U.S. Credit Card Debt Soars to Unprecedented Heights

WASHINGTON—Studies indicate that credit card defaults and related write-offs increased drastically since 2006. Today, lenders write off 33 percent more in credit card debt than they did two years ago.

Statistics show that about 35 percent of all credit card holders are already exhibiting signs of possible default. Late credit card payments result in fees many consumers can’t afford.

Credit card debt accelerated to unprecedented heights since bank loans began to dry up due to mortgage defaults. Total U.S. credit card debt reached almost $800 billion in November 2007, up from around $680 billion in March of last year, according to the latest available government statistics.

In the aftermath of the U.S. mortgage crisis, the credit card bubble may be next to burst. In the past few years, banks have aggressively marketed credit card ownership and usage to consumers with limited income and low credit scores. Credit card standards remain lax, while loan standards have tightened to a degree.

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Brace for $1 Trillion Writedown of `Yertle the Turtle’ Debt

Be it ever so devalued, $1 trillion is a lot of dough.

That’s roughly on a par with the Russian economy. More than double the market value of Exxon Mobil Corp. About nine times the combined wealth of Warren Buffett and Bill Gates.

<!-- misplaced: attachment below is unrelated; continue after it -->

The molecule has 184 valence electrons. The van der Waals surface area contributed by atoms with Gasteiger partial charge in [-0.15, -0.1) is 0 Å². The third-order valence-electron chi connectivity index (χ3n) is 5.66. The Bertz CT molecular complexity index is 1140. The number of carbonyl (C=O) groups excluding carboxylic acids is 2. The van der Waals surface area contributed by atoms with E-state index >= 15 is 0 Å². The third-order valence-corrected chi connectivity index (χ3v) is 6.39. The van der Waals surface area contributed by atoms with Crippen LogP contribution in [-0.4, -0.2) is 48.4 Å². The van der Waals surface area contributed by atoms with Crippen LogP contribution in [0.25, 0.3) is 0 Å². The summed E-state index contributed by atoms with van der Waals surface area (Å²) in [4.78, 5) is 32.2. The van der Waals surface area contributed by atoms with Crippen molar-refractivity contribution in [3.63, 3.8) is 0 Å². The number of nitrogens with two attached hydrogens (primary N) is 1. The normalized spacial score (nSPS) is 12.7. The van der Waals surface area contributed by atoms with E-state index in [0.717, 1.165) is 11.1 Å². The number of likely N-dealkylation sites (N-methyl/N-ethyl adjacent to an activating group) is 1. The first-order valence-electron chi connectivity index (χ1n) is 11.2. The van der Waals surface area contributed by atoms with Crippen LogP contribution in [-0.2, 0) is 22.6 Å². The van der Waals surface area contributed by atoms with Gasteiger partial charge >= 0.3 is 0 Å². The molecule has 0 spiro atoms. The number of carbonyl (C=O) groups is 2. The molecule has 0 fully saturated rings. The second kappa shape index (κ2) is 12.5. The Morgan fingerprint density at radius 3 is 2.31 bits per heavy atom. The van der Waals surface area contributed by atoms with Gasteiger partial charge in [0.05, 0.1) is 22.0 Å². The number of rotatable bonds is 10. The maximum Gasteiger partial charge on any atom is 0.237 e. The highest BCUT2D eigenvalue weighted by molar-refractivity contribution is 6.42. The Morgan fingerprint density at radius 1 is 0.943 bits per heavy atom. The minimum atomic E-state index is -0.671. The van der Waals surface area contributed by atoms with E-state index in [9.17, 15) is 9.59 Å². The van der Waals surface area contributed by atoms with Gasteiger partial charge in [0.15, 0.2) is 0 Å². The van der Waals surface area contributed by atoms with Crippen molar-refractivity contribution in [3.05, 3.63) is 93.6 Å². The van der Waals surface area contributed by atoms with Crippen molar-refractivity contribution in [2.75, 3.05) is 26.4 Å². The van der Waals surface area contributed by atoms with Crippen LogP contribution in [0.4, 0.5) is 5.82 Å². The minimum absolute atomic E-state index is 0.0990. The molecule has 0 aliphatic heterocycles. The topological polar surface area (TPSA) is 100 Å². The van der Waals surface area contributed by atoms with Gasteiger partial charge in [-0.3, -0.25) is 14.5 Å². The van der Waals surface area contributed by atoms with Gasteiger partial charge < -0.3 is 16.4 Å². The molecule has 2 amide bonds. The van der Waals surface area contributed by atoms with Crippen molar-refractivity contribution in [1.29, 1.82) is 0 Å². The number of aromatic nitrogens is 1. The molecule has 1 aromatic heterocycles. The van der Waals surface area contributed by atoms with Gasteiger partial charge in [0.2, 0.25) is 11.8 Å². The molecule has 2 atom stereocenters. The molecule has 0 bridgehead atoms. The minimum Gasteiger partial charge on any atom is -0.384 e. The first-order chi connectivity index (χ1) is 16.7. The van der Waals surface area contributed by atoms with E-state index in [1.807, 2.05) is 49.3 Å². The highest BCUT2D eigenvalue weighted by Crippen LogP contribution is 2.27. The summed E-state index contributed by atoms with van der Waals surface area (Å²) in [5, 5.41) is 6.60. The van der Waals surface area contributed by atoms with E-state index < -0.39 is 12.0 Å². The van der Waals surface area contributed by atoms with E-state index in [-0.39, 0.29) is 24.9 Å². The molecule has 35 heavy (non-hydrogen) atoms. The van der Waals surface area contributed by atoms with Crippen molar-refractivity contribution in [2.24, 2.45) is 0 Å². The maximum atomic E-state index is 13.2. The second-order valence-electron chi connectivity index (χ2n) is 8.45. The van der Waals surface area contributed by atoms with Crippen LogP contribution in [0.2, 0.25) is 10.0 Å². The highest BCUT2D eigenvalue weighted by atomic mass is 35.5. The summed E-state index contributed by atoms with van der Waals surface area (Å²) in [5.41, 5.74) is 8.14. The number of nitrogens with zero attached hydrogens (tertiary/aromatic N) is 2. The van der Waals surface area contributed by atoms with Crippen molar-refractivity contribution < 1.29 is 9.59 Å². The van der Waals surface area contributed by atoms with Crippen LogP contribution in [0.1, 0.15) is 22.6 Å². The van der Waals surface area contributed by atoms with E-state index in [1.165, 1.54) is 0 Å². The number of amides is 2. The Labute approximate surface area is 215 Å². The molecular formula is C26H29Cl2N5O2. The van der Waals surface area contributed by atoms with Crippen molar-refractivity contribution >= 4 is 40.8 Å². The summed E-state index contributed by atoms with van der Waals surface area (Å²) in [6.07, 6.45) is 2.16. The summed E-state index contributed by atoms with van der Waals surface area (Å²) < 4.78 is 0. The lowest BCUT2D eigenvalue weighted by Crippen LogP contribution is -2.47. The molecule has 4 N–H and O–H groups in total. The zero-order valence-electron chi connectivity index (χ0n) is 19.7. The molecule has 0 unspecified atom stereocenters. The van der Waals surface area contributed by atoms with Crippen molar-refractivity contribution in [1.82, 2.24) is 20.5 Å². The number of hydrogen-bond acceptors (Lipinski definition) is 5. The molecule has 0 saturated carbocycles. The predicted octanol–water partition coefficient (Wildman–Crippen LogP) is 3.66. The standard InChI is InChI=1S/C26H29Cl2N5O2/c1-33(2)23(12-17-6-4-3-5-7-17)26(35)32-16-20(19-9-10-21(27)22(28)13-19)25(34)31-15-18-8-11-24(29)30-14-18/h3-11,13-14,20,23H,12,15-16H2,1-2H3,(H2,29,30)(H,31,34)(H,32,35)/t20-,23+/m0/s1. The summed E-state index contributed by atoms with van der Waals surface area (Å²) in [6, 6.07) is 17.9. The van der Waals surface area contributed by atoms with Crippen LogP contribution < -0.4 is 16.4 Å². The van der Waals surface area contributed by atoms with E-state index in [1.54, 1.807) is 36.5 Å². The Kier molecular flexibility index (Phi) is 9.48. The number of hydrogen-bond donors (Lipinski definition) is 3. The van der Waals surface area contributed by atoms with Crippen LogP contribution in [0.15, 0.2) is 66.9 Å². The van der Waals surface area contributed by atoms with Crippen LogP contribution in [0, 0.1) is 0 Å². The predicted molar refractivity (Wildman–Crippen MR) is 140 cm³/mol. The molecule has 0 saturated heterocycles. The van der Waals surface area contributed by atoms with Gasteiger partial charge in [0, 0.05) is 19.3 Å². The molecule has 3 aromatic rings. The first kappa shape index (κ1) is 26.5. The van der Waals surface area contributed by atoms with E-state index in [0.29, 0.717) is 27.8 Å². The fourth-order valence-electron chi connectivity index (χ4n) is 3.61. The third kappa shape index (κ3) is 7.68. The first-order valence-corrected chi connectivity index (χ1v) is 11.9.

Yet $1 trillion is the amount of defaults and writedowns Americans will likely witness before they emerge at the far side of the bursting credit bubble, estimates Charles R. Morris in his shrewd primer, “The Trillion Dollar Meltdown.” That calculation assumes an orderly unwinding, which he doesn’t expect.

“The sad truth,” he writes, “is that subprime is just the first big boulder in an avalanche of asset writedowns that will rattle on through much of 2008.”

Expect the landslide to cascade through high-yield bonds, commercial mortgages, leveraged loans, credit cards and — the big unknown — credit-default swaps, Morris says. The notional value for those swaps, which are meant to insure bondholders against default, covered about $45 trillion in portfolios as of mid-2007, up from some $1 trillion in 2001, he writes.

Morris can’t be dismissed as a crank. A lawyer, former banker and author of 10 other books, he knows a thing or two about the complex instruments that have spread toxic debt throughout the credit system. He once ran a company that made software for creating and analyzing securitized asset pools. Yet he writes with tight clarity and blistering pace.

Read moreBrace for $1 Trillion Writedown of `Yertle the Turtle’ Debt